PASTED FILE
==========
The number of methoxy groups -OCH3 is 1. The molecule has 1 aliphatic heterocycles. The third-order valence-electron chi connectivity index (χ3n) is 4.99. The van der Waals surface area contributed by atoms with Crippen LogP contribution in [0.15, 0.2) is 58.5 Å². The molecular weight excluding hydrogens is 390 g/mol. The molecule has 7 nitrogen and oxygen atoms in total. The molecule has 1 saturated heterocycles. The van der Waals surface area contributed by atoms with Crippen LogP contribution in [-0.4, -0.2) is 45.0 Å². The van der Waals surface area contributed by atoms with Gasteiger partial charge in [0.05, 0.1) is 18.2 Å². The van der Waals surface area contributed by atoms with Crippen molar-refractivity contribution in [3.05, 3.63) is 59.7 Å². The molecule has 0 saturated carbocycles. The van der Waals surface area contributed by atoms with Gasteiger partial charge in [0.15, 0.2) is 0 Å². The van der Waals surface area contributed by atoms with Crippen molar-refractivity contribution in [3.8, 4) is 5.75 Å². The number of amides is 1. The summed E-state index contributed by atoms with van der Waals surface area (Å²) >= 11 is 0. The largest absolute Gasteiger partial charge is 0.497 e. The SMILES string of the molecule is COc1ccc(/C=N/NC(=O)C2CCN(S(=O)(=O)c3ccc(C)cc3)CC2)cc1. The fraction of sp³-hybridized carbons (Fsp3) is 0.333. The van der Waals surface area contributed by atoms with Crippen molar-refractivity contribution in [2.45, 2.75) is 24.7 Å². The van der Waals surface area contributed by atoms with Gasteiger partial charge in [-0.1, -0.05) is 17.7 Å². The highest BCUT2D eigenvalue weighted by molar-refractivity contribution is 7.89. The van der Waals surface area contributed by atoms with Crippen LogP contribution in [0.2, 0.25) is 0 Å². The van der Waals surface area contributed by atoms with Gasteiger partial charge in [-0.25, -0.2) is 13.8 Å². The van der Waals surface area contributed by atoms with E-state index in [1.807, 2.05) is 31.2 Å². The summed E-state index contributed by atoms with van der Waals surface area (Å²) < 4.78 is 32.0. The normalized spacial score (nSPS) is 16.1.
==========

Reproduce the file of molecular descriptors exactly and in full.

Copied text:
The number of methoxy groups -OCH3 is 1. The molecule has 1 aliphatic heterocycles. The third-order valence-electron chi connectivity index (χ3n) is 4.99. The van der Waals surface area contributed by atoms with Crippen LogP contribution in [0.15, 0.2) is 58.5 Å². The molecular weight excluding hydrogens is 390 g/mol. The molecule has 7 nitrogen and oxygen atoms in total. The molecule has 1 saturated heterocycles. The van der Waals surface area contributed by atoms with Crippen LogP contribution in [-0.4, -0.2) is 45.0 Å². The van der Waals surface area contributed by atoms with Gasteiger partial charge in [0.05, 0.1) is 18.2 Å². The van der Waals surface area contributed by atoms with Crippen molar-refractivity contribution in [3.05, 3.63) is 59.7 Å². The molecule has 0 saturated carbocycles. The van der Waals surface area contributed by atoms with Gasteiger partial charge in [0.15, 0.2) is 0 Å². The van der Waals surface area contributed by atoms with Crippen molar-refractivity contribution in [3.8, 4) is 5.75 Å². The number of amides is 1. The summed E-state index contributed by atoms with van der Waals surface area (Å²) >= 11 is 0. The largest absolute Gasteiger partial charge is 0.497 e. The SMILES string of the molecule is COc1ccc(/C=N/NC(=O)C2CCN(S(=O)(=O)c3ccc(C)cc3)CC2)cc1. The fraction of sp³-hybridized carbons (Fsp3) is 0.333. The van der Waals surface area contributed by atoms with Crippen molar-refractivity contribution in [2.45, 2.75) is 24.7 Å². The van der Waals surface area contributed by atoms with Gasteiger partial charge in [-0.1, -0.05) is 17.7 Å². The highest BCUT2D eigenvalue weighted by molar-refractivity contribution is 7.89. The van der Waals surface area contributed by atoms with Crippen LogP contribution in [0.2, 0.25) is 0 Å². The van der Waals surface area contributed by atoms with Gasteiger partial charge in [-0.25, -0.2) is 13.8 Å². The van der Waals surface area contributed by atoms with E-state index in [1.807, 2.05) is 31.2 Å². The summed E-state index contributed by atoms with van der Waals surface area (Å²) < 4.78 is 32.0. The normalized spacial score (nSPS) is 16.1.